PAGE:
By Franz-Stefan Gady
At the centerpiece of E. M. Forster’s novel, A Passage to India, is the alleged assault of an English woman by an Indian doctor in the heyday of the British Raj. The incident in an ancient cave in Northwestern India raises tensions among the community of Anglo-Indians, Hindus, and Muslims, exposing the inherent racism and bigotry that accompanied Britain’s ‘benign’ imperialism in India. The smothering void of the cave reflects the failings of the British to civilize the country; no matter what noise visitors make, one echo is monotonously identical to the next:
The echo in a Marabar cave is not like these; it is entirely devoid of distinction. Whatever is said, the same monotonous noise replies and quivers up and down the walls until it is absorbed into the roof. ‘Boum is the sound as far as the human alphabet can express it, or ‘bou-oum’, or ‘ou-boum’—utterly dull. Hope, politeness, the blowing of a nose, the squeak of a boot, all produce ‘boum’. "
But this ‘Boum’ is not an echo silenced with the age of imperialism. It can be heard in the drawn out engagement in Afghanistan. In the novel, ‘boum’ is an allegory of the innate misunderstanding produced by the unequal interaction between imperialist and native. In Afghanistan, ‘boum’—after 10 years of war—is an illustration of the piecemeal progress that has been made in the country; the Western voices only have produced a monotonous echo, which in many parts of the country barely is noticeable. ‘Boum’ is also the echo of a foreign imposed alien form of government held together by foreign experts, advisers, and a foreign army.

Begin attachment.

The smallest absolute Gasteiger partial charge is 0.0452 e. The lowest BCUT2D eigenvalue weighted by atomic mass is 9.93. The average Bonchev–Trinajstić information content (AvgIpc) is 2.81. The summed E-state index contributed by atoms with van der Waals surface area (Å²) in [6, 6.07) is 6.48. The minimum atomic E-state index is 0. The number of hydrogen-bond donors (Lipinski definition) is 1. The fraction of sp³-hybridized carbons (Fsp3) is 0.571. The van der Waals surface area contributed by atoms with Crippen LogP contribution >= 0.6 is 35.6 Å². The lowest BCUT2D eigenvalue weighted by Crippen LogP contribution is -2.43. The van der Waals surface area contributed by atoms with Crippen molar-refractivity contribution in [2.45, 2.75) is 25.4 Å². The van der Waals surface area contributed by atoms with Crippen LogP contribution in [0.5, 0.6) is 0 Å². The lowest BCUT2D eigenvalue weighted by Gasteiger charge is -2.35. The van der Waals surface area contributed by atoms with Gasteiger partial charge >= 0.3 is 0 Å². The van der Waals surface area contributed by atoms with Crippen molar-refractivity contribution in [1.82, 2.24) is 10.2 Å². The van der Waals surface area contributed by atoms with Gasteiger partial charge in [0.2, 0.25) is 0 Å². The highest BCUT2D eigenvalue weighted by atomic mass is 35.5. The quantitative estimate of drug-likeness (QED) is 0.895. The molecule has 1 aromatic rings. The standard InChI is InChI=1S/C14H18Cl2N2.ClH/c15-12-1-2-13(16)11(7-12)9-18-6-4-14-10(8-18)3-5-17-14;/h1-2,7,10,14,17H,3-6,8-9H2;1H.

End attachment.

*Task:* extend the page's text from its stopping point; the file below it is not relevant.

In many ways, the West has recreated colonial society in Afghanistan—the introduction of a new elite, the unavoidable side product of western military intervention and foreign aid thrown at a very traditional underdeveloped country, and the maintenance of law and order by foreign troops. We have created an army of consultants and advisers in the various ministries and agencies of the Afghan government. Go to any foreign guest house in Kabul, and one can overhear the conversations of Western advisers—the successors of the ‘politicals’, the official British advisors to the Native States during the Raj—expressing their frustration with the slow moving Afghan bureaucracy and Afghan idiosyncrasies.
Yet, “generalizations are by definition wrong in Afghanistan,” I was told by a colonel working at ISAF headquarters in my recent visit to Kabul. “There is no black and white in the country, just shades of gray. It all depends what gray tone you define as victory!” From a macro perspective, victory is far off. Afghanistan today is the third most corrupt country in the world. There are more than 435,000 internally displaced people, according to UNHCR reports. Around 3.2 million Afghans are food insecure. The UN Development Index ranks Afghanistan number 159 out of 165 countries. As of 2011, 3.1 million Afghans still live in exile—mostly in Iran and Pakistan. A World Bank report states that accumulative foreign aid for the year 2010-2011 accounted for 91 percent of the Gross National Product of the country.
By 2014, NATO will have withdrawn most of its combat troops. Many aid organizations and Afghans fear this will lead to a simultaneous reduction in foreign aid. The United States already has reduced its 2011 budget from a 2010 level of USD 4.2 billion to USD 2.5 billion.